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Technology

Snackpass acquires line-skipping app Sleek

The mobile ordering provider will incorporate parts of Sleek's technology into its own system.
Snackpass and Sleek logo
Image courtesy of Snackpass

Snackpass, the mobile ordering app popular with college students, is acquiring a service that allows customers to skip long lines.

San Francisco-based Sleek got its start at festivals, where it offers people the option to bypass food lines in exchange for a fee that is calculated by its technology. It's also used by stadiums, bakeries and food trucks.

Snackpass does not have immediate plans to implement Sleek's "priority lane" feature at restaurants, it said in an email. But it will become the online ordering system at the hundreds of festivals and other businesses that use Sleek. It will also incorporate the part of Sleek's technology that calculates wait times, allowing its restaurants to provide more accurate estimates of when a customer's food will be ready.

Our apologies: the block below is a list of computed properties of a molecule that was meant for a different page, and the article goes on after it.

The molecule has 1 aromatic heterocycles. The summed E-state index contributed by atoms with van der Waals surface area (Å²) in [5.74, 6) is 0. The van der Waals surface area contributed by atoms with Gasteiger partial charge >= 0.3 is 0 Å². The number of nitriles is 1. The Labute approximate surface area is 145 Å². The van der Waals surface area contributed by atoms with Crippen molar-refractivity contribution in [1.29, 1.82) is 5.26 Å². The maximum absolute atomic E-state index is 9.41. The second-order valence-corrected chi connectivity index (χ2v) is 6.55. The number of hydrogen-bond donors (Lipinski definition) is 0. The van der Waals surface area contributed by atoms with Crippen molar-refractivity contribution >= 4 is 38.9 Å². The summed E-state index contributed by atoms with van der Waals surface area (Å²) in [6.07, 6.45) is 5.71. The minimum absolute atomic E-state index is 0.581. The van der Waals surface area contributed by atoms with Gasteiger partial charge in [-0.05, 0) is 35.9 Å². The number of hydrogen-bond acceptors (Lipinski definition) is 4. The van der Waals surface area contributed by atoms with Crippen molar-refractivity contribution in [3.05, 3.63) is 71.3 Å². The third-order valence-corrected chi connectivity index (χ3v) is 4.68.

Terms of the deal were not disclosed. It's the first acquisition for Snackpass, which raised $70 million in a Series B round in June.

Snackpass said it saw synergy between the companies' goals to create a cashierless, line-free future for restaurants. It also admired Sleek's engineering and tech talent.

Sleek's "deep learning" software uses a variety of factors, from POS data to security camera feeds, to calculate both wait times and the price customers are likely willing to pay to avoid them. The feature can be added to other apps with a single line of code, the company said. Uber and Instacart use similar technology. 

Snackpass is an order-ahead app that is focused on pickup. Restaurants can use it to power their online ordering as well as marketing and loyalty programs. It also has a unique social feature that allows users to see what their friends are ordering as well as gift meal credits to friends.

Though it began on college campuses, Snackpass has used its recent funding to expand to big cities. It now has agreements with restaurants in New York, Los Angeles and San Francisco, and has seen sales triple since it began branching out, it said.

The company also has a deal with bubble tea chain Moge Tee that will bring its technology to nearly 100 locations over the next four to six months.

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